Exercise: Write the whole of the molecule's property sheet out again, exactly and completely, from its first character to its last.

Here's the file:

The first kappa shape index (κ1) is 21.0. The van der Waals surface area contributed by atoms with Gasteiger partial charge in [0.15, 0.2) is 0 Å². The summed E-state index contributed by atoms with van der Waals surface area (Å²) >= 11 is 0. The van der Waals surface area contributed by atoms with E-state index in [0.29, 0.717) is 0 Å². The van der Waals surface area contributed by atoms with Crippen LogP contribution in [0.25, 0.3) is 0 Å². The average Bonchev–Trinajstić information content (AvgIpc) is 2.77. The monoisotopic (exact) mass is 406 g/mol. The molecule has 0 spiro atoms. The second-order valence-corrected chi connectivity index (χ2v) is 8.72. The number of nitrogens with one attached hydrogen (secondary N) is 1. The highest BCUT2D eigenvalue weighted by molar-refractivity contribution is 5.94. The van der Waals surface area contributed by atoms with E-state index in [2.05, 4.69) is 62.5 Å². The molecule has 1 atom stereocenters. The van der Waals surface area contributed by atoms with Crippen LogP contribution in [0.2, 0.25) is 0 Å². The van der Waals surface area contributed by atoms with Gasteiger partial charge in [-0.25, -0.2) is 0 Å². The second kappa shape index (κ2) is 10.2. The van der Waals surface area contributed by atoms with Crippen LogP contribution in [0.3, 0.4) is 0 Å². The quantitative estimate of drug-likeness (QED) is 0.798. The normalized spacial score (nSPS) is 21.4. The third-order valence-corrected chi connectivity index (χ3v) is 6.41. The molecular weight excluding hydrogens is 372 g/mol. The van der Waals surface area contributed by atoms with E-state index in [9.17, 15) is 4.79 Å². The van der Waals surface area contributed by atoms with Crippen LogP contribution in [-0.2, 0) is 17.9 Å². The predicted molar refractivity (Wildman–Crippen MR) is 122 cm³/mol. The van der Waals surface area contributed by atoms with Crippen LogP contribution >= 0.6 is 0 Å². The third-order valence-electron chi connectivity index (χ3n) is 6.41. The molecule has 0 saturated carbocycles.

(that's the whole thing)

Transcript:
The first kappa shape index (κ1) is 21.0. The van der Waals surface area contributed by atoms with Gasteiger partial charge in [0.15, 0.2) is 0 Å². The summed E-state index contributed by atoms with van der Waals surface area (Å²) >= 11 is 0. The van der Waals surface area contributed by atoms with E-state index in [0.29, 0.717) is 0 Å². The van der Waals surface area contributed by atoms with Crippen LogP contribution in [0.25, 0.3) is 0 Å². The average Bonchev–Trinajstić information content (AvgIpc) is 2.77. The monoisotopic (exact) mass is 406 g/mol. The molecule has 0 spiro atoms. The second-order valence-corrected chi connectivity index (χ2v) is 8.72. The number of nitrogens with one attached hydrogen (secondary N) is 1. The highest BCUT2D eigenvalue weighted by molar-refractivity contribution is 5.94. The van der Waals surface area contributed by atoms with E-state index in [2.05, 4.69) is 62.5 Å². The molecule has 1 atom stereocenters. The van der Waals surface area contributed by atoms with Crippen LogP contribution in [0.2, 0.25) is 0 Å². The van der Waals surface area contributed by atoms with Gasteiger partial charge in [-0.25, -0.2) is 0 Å². The second kappa shape index (κ2) is 10.2. The van der Waals surface area contributed by atoms with Crippen LogP contribution in [0.3, 0.4) is 0 Å². The quantitative estimate of drug-likeness (QED) is 0.798. The normalized spacial score (nSPS) is 21.4. The third-order valence-corrected chi connectivity index (χ3v) is 6.41. The molecular weight excluding hydrogens is 372 g/mol. The van der Waals surface area contributed by atoms with E-state index in [9.17, 15) is 4.79 Å². The van der Waals surface area contributed by atoms with Crippen LogP contribution in [-0.2, 0) is 17.9 Å². The predicted molar refractivity (Wildman–Crippen MR) is 122 cm³/mol. The van der Waals surface area contributed by atoms with Crippen LogP contribution >= 0.6 is 0 Å². The third-order valence-electron chi connectivity index (χ3n) is 6.41. The molecule has 0 saturated carbocycles.